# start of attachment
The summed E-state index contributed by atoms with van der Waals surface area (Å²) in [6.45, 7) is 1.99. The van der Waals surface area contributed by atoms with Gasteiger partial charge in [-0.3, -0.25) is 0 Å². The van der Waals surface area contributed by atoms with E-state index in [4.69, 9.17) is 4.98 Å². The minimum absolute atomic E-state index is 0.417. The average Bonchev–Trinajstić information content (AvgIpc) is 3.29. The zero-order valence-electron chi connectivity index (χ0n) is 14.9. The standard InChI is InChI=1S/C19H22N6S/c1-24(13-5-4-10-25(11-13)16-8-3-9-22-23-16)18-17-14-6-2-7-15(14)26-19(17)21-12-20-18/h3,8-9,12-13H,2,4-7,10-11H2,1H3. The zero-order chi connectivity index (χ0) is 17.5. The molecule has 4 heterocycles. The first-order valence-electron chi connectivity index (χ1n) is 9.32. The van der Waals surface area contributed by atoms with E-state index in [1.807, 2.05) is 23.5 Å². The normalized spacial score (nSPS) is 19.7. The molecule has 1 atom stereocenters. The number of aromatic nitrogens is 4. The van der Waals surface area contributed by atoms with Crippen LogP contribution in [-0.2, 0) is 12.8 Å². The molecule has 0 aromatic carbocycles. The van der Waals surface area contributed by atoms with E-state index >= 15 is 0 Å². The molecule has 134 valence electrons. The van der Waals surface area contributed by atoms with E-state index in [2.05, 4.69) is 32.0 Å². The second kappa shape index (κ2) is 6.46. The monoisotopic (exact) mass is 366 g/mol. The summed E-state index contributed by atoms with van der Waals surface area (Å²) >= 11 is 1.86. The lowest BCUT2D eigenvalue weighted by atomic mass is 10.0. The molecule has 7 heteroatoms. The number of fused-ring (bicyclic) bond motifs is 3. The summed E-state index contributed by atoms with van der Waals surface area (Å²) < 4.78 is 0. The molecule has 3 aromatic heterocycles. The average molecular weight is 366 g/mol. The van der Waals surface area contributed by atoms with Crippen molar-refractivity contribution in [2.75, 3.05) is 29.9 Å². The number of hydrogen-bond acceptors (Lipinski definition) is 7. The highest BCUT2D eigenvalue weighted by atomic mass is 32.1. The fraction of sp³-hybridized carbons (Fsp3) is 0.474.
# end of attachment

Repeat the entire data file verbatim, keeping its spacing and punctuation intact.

The summed E-state index contributed by atoms with van der Waals surface area (Å²) in [6.45, 7) is 1.99. The van der Waals surface area contributed by atoms with Gasteiger partial charge in [-0.3, -0.25) is 0 Å². The van der Waals surface area contributed by atoms with E-state index in [4.69, 9.17) is 4.98 Å². The minimum absolute atomic E-state index is 0.417. The average Bonchev–Trinajstić information content (AvgIpc) is 3.29. The zero-order valence-electron chi connectivity index (χ0n) is 14.9. The standard InChI is InChI=1S/C19H22N6S/c1-24(13-5-4-10-25(11-13)16-8-3-9-22-23-16)18-17-14-6-2-7-15(14)26-19(17)21-12-20-18/h3,8-9,12-13H,2,4-7,10-11H2,1H3. The zero-order chi connectivity index (χ0) is 17.5. The molecule has 4 heterocycles. The first-order valence-electron chi connectivity index (χ1n) is 9.32. The van der Waals surface area contributed by atoms with E-state index in [1.807, 2.05) is 23.5 Å². The normalized spacial score (nSPS) is 19.7. The molecule has 1 atom stereocenters. The number of aromatic nitrogens is 4. The van der Waals surface area contributed by atoms with Crippen LogP contribution in [-0.2, 0) is 12.8 Å². The molecule has 0 aromatic carbocycles. The van der Waals surface area contributed by atoms with E-state index >= 15 is 0 Å². The molecule has 134 valence electrons. The van der Waals surface area contributed by atoms with E-state index in [2.05, 4.69) is 32.0 Å². The second kappa shape index (κ2) is 6.46. The monoisotopic (exact) mass is 366 g/mol. The summed E-state index contributed by atoms with van der Waals surface area (Å²) >= 11 is 1.86. The lowest BCUT2D eigenvalue weighted by atomic mass is 10.0. The molecule has 7 heteroatoms. The number of fused-ring (bicyclic) bond motifs is 3. The summed E-state index contributed by atoms with van der Waals surface area (Å²) < 4.78 is 0. The molecule has 3 aromatic heterocycles. The average molecular weight is 366 g/mol. The van der Waals surface area contributed by atoms with Crippen molar-refractivity contribution in [2.75, 3.05) is 29.9 Å². The number of hydrogen-bond acceptors (Lipinski definition) is 7. The highest BCUT2D eigenvalue weighted by atomic mass is 32.1. The fraction of sp³-hybridized carbons (Fsp3) is 0.474.